4 Important Things to Know About COVID-19 Test Kits
Amid the worldwide SARS-CoV-2 (COVID-19) outbreak, medical providers have recently turned to rapid testing kits for detecting antibodies against the coronavirus. These serological tests are developed after studying the antibodies produced by the cells of people who have recovered from the virus. Here are four important things to know about COVID-19 rapid test kits.
1) COVID-19 test kits check for antibodies.
According to the National Human Genome Research Institute, an antibody is "a protein component of the immune system that circulates in the blood, recognizes foreign substances like bacteria and viruses, and neutralizes them." In other words, antibodies act as fighters inside the body to battle against invaders that attack the immune system. Once the initial fight is over, the antibodies keep up the work to ensure that the immune system is safe from attack by the virus in the future.
The purpose of a rapid test kit is to identify whether or not a person has ever contracted the coronavirus and developed antibodies and immunity as a result. Scientists can then use this information to determine where the virus is spreading and even create a possible treatment for the disease. Most test kits boast user-friendly features, including the detection of two different kinds of antibodies (IgG and IgM), visual results, and room temperature storage.
2) Results are usually ready in less than ten minutes.
This is a big departure from other testing procedures that need samples sent to a lab to yield results one to two weeks later. Additionally, rapid test kits generally require just a drop of blood from the fingertip. This sample is mixed with a reagent and added to a test card, and the results will appear in a few minutes. The cartridge will show results in the following categories: Negative, IgM Positive, IgG Positive, IgM & IgG Positive, and Invalid.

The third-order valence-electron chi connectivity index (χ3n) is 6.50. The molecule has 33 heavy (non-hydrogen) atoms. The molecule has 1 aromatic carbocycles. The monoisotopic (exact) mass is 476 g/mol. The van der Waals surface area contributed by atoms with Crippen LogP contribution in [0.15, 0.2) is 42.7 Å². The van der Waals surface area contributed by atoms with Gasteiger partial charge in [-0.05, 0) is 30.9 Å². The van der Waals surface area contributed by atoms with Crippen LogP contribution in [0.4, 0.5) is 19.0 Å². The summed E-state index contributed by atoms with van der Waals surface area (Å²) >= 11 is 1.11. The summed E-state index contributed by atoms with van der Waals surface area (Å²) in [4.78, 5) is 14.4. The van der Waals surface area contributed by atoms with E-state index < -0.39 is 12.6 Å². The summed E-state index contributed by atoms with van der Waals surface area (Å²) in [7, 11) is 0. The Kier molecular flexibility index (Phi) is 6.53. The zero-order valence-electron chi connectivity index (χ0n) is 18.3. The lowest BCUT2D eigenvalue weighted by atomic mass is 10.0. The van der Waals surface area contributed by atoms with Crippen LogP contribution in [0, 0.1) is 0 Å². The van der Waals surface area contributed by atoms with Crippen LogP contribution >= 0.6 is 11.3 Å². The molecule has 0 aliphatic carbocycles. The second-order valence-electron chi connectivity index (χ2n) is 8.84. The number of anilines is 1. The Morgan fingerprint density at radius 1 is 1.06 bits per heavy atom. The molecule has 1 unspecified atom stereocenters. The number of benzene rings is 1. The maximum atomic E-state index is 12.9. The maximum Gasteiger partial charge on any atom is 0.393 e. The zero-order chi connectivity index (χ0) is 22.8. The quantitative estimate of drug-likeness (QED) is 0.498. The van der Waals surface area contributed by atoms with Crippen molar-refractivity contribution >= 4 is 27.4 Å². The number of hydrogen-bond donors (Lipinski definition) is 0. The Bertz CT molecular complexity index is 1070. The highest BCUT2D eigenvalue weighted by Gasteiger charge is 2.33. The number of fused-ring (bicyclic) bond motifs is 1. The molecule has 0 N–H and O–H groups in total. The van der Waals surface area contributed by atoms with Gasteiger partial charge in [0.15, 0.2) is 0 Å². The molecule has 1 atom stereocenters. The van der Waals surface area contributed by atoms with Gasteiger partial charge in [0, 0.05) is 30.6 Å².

3) The accuracy of COVID-19 rapid test kits is high.
While it's important to note that some people may never develop an antibody response and could still test negative on a COVID-19 rapid test while infected with the virus, the results from most tests are reliable. Before a COVID-19 test kit can be distributed for use with approval from the U.S. Food and Drug Administration, test developers must provide clinical study data to validate the tests. The FDA requires the tests to show high accuracy by designing tests that prevent cross-reaction (false-positive results). Validation data can be found with each test manufacturer.
4) There are some disadvantages to rapid test kits.
COVID-19 rapid tests can produce fast and reliable results, but they do have some inherent drawbacks. The CDC says that it takes one to three weeks for antibodies to build up in the body after infection, so administering the test too early can be problematic and may require retesting later. The test can also foster a false sense of immunity, as testing positive for immunity doesn't necessarily mean that a person is immune from ever contracting the virus again in the future. People must still exercise caution even after receiving results from the test. It is best to make a diagnosis only after considering clinical symptoms along with test results.
As the number of COVID-19 cases continues to change, testing options for the virus evolve as well. A COVID-19 rapid test kit is one solution that can evaluate the spread of the virus and provide quick and unobtrusive results and antibody detection. Learn more about test kits by contacting companies like CureVoya.